Welcome. My name is Corbett Harrison, and I have been an educator and a teacher-trainer since August of 1990. I specialize in teaching writing using differentiated instruction. I also focus on critical thinking techniques, especially during the pre-writing and revision steps of the writing process. Every year, I challenge myself to improve my instruction: I am curretly developing grammar and vocabulary lessons so that they're differentiated and promote deep, critical thinking skills, and I incorporate them into my classroom routines to promote a student-centered classroom environment.

The Northern Nevada district I serve has a "balanced calendar" that has me teaching from early August to early June, and during my 7 weeks of summer and during my two annual two-week breaks, I independently contract to present workshops to school districts and professional organizations around the country.

The winter and spring of 2017 are mostly booked up at this point. Beginning in mid-June, I will be available to present at summer workshops in your district or state.

You can find general information about my workshops here.

If you would like to check my availability for summer of 2017, please contact me at this e-mail address.

Always
Write

 
       Because writing--when taught right--can be the most enjoyable part of your teaching day, I created this website.

the "always write" homepage | email me | writingfix | pinterest | facebook | teachers pay teachers | twitter | youtube | lesson of the month  

Contact me through my e-mail address with questions/comments about this lesson: Corbett@CorbettHarrison.com

This page contains an explanation of one of the ten vocabulary/writing challenges I allow my students to choose from, and every week I have my students "publish" four new-to-them words that were found in what we've been reading as a class. Each week my students craft four small pieces of short writing, each piece of writing containing a self-chosen vocabulary word. In my Language Arts classroom, and please remember I share my techniques and routines so that you might adapt them to work for you--don't assume my way is the right way, I give two grades a week for writing: 1) they receive a participation grade for writing in their writer's notebook for ten solid minutes every day during sacred writing time, and 2) they receive a vocabulary/writing grade for crafting and publishing four short pieces of original writing that utilize vocabulary words.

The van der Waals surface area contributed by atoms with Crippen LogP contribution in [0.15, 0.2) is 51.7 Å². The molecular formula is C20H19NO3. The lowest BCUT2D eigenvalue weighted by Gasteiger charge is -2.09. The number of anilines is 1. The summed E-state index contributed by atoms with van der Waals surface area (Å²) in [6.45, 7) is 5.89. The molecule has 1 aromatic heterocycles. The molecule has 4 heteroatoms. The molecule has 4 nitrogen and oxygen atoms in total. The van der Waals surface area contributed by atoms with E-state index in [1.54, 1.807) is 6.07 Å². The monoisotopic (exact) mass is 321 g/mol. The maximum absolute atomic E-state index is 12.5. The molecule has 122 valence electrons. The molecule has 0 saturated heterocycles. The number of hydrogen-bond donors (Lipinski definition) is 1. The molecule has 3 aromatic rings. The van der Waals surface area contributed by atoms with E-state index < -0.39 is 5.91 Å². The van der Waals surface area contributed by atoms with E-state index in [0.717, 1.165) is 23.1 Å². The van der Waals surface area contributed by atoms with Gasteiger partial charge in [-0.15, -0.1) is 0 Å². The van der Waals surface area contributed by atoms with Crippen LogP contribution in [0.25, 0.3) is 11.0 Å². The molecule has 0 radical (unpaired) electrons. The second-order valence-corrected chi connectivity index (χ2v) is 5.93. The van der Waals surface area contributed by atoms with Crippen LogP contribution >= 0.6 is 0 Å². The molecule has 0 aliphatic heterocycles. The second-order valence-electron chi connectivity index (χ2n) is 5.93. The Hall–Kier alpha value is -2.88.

I refuse to make my students "dance for meaningless gradebook points"; instead, I set up routines and expectations and demand they be followed thoughtfully. I believe having two writing routines that help my students earn points meaningfully is important. With writer's notebooks, I don't grade for writing conventions; I do, however, grade conventions and grammar with their four small pieces of vocabulary writing. I learned a long time ago that you can grade short pieces of writing for conventions and writing skills; they don't have to be long pieces of writing as long as they're meaningful. And the time it saves me to grade short writing instead of long writing? That alone, makes my vocabulary collecting routine one of my favorite classroom creations.